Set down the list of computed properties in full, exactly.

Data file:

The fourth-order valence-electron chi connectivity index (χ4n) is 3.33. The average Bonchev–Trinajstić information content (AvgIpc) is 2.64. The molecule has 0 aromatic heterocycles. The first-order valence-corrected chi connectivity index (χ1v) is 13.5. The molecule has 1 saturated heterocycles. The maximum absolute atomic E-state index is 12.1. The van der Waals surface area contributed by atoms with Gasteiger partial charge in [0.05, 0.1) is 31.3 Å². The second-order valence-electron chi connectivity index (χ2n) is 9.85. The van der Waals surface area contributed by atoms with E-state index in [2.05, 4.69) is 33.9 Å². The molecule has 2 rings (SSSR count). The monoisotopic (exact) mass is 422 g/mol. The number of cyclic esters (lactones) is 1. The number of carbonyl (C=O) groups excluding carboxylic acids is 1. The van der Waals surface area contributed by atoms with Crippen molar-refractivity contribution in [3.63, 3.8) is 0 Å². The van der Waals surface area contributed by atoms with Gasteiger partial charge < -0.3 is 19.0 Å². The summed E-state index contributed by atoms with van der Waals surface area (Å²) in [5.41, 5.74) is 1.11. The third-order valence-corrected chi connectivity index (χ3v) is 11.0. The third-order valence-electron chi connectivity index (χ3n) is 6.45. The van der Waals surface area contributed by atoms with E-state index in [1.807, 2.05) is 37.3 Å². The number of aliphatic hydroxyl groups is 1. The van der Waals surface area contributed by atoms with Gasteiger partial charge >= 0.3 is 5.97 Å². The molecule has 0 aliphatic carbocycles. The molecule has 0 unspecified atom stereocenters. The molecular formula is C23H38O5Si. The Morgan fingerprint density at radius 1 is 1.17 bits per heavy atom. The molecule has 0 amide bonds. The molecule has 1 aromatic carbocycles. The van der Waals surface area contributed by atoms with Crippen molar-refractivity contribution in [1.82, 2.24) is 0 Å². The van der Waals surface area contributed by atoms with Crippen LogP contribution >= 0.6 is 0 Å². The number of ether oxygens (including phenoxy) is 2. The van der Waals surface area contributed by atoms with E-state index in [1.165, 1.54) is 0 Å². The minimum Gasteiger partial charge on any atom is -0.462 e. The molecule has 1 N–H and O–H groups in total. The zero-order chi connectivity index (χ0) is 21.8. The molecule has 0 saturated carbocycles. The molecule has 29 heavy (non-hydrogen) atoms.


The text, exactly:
The fourth-order valence-electron chi connectivity index (χ4n) is 3.33. The average Bonchev–Trinajstić information content (AvgIpc) is 2.64. The molecule has 0 aromatic heterocycles. The first-order valence-corrected chi connectivity index (χ1v) is 13.5. The molecule has 1 saturated heterocycles. The maximum absolute atomic E-state index is 12.1. The van der Waals surface area contributed by atoms with Gasteiger partial charge in [0.05, 0.1) is 31.3 Å². The second-order valence-electron chi connectivity index (χ2n) is 9.85. The van der Waals surface area contributed by atoms with E-state index in [2.05, 4.69) is 33.9 Å². The molecule has 2 rings (SSSR count). The monoisotopic (exact) mass is 422 g/mol. The number of cyclic esters (lactones) is 1. The number of carbonyl (C=O) groups excluding carboxylic acids is 1. The van der Waals surface area contributed by atoms with Crippen molar-refractivity contribution in [3.63, 3.8) is 0 Å². The van der Waals surface area contributed by atoms with Gasteiger partial charge < -0.3 is 19.0 Å². The summed E-state index contributed by atoms with van der Waals surface area (Å²) in [5.41, 5.74) is 1.11. The third-order valence-corrected chi connectivity index (χ3v) is 11.0. The third-order valence-electron chi connectivity index (χ3n) is 6.45. The van der Waals surface area contributed by atoms with E-state index in [1.807, 2.05) is 37.3 Å². The number of aliphatic hydroxyl groups is 1. The van der Waals surface area contributed by atoms with Gasteiger partial charge >= 0.3 is 5.97 Å². The molecule has 0 aliphatic carbocycles. The molecule has 0 unspecified atom stereocenters. The molecular formula is C23H38O5Si. The Morgan fingerprint density at radius 1 is 1.17 bits per heavy atom. The molecule has 0 amide bonds. The molecule has 1 aromatic carbocycles. The van der Waals surface area contributed by atoms with Crippen molar-refractivity contribution in [1.82, 2.24) is 0 Å². The van der Waals surface area contributed by atoms with Crippen LogP contribution >= 0.6 is 0 Å². The number of ether oxygens (including phenoxy) is 2. The van der Waals surface area contributed by atoms with E-state index in [1.165, 1.54) is 0 Å². The minimum Gasteiger partial charge on any atom is -0.462 e. The molecule has 1 N–H and O–H groups in total. The zero-order chi connectivity index (χ0) is 21.8. The molecule has 0 saturated carbocycles. The molecule has 29 heavy (non-hydrogen) atoms.